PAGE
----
Tuesday, October 21, 2014

Picking Good Variable Names

Actually picking any sort of name is important in programming but we can focus on variable names for a bit. The CS Teaching Tips team tweets and posts a lot of great suggestions. Today they send out a tip about variable names.

Avoid using x and y as variable names to prevent students from confusing variable assignments with mathematical expressions.

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I’ve been working on my variable naming for demos and sample code this semester. The x and y confusion is part of it. It’s tough because I learned in an era where short, even one character, names were the rule not the exception. Memory was expensive and long identifiers took up room in memory. Plus there was a certain amount of laziness on many people’s part. Well at least on mine. None of this is true anymore. Well that part about needing to save room with short variable names is no longer true.

Loop control variables in FORTRAN were almost always I, J, K, L, M, and N back in the 1970s. Variable names that started in those letters were automatically integers and so this was easy. Old habits die hard and I still tend to use those variables for FOR loops. I’m trying to get away from that in class.

I find that using “index” as a loop control variable, especially when the loop is iterating through a string or an array, makes things a bit more clear to students. It also helps reinforce the idea that variable names should have meaning. It’s hard to tell students, “yes I am using x, y, and I but you should all use meaningful names.” and be taken seriously. Using meaningful variable names in demos may take a little bit of extra effort but in the long run I think everyone is better off when teachers model the practice they try to teach.

CS Teaching TipsThere are lots more teaching tips at http://csteachingtips.org/ and you can also see tips from there on the side bar of this blog if you read it in a web browser. Follow @CSTeachingTips on Twitter too!


jkhuggins said...

After years of grading AP exams ... it's also incredibly easy to interchange an "x" with a "y", or to misread one as the other.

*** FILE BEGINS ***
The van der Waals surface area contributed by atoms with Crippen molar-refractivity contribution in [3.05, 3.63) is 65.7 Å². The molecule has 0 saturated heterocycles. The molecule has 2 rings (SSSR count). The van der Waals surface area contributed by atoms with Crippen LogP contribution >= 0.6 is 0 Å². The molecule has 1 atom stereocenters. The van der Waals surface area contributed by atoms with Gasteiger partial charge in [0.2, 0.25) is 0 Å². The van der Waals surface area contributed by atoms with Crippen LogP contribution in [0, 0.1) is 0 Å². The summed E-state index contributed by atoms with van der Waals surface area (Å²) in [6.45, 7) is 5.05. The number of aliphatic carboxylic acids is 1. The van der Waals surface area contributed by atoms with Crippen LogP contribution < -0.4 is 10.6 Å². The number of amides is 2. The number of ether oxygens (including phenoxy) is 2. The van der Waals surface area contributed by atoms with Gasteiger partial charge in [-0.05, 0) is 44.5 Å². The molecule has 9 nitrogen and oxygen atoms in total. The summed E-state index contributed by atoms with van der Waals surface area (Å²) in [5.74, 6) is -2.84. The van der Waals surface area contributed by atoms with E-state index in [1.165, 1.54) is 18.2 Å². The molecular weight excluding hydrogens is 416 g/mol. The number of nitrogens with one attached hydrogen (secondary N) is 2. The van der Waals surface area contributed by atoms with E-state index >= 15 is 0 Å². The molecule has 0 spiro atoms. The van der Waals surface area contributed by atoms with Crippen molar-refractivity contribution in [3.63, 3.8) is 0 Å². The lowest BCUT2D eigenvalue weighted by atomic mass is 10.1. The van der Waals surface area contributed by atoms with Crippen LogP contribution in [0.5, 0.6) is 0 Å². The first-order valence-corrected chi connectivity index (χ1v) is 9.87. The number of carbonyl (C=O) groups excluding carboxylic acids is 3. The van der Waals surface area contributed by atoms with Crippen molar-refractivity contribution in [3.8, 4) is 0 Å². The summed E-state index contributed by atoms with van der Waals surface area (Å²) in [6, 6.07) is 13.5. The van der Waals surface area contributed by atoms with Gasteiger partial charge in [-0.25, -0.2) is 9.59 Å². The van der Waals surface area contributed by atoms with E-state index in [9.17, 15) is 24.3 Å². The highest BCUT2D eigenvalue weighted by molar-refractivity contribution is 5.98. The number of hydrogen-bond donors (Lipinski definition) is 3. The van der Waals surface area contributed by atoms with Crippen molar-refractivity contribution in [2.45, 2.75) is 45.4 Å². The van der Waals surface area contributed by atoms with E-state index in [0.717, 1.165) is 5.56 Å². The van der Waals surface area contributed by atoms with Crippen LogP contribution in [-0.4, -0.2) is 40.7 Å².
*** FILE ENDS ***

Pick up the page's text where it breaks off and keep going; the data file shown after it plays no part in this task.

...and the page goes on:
Garth said...

Years ago I got in the habit of using the first three letters of a variable to give the type, i.e. intNumRabbits, strNameRabbit, etc. It makes life so much easier when I have to come back to an old program. I got away for that because Scratch and Small Basic do not declare types. Now that I am back to Java I need to use it again. I also use lower case first letter for variables and camel-hump notation. Anything to make life easier.

Mike Zamansky said...

Garth -- that's reminiscent of Hungarian notation.

Alfred --

Picking good variable names is important but i for a loop index makes sense and is intuitive. In fact, if I use index, it's a short order until the kids switch to i.

On the other hand x and y only really make sense when we're talking coordinates.

Then I've seen code with crazy long variable names and that's also not any better.

Maybe the answer is to have math people extend their alphabets.

Mike Zamansky said...

I remember back around 95 I was grading a USACO problem. One of the kids taking part was a super math prodigy.

He used variables like:

It made sense to him. He also couldn't understand why I had to match his answers (really long strings of digits) with the actual answers. I think he figured that the rest of the world was as smart as him and could just see that his answers were right.

Alfred Thompson said...

I don't mind if students use single letters for loop control variables in their own programs. I just want to make sure the ones I use in demos are helpful and not confusing.

Dan Lessner said...

I remember the one of my students saying with pride: "Wow, I made such a complex program today, I got all the way to the -n- variable!"

No matter how did I name the variables in the demos (sensibly, I agree with this post fully), I could not get him using anything else than the i, j, k... sequence (and yes, he punished himself more that once trying to understand and debug his own work).

Michael S. Kirkpatrick said...

And then there's the other bad practice that people don't talk about: typing. Consider this example:

for (int i = 0; i < some_value; i++) array[i] = 5;

If a variable should never become negative, don't use a variable type that can become negative. If some_value is 4,000,000,000, you now have an integer overflow triggering an exception because of an invalid index.

Far too many books, teachers, professors, and tutorials use "int" for any integer variable out of sheer laziness; it's shorter than typing "unsigned int" or "uint32_t." While it's generally not a problem for the code you're demonstrating, it trains students to do the exact same thing and use int everywhere...which leads to integer overflow bugs.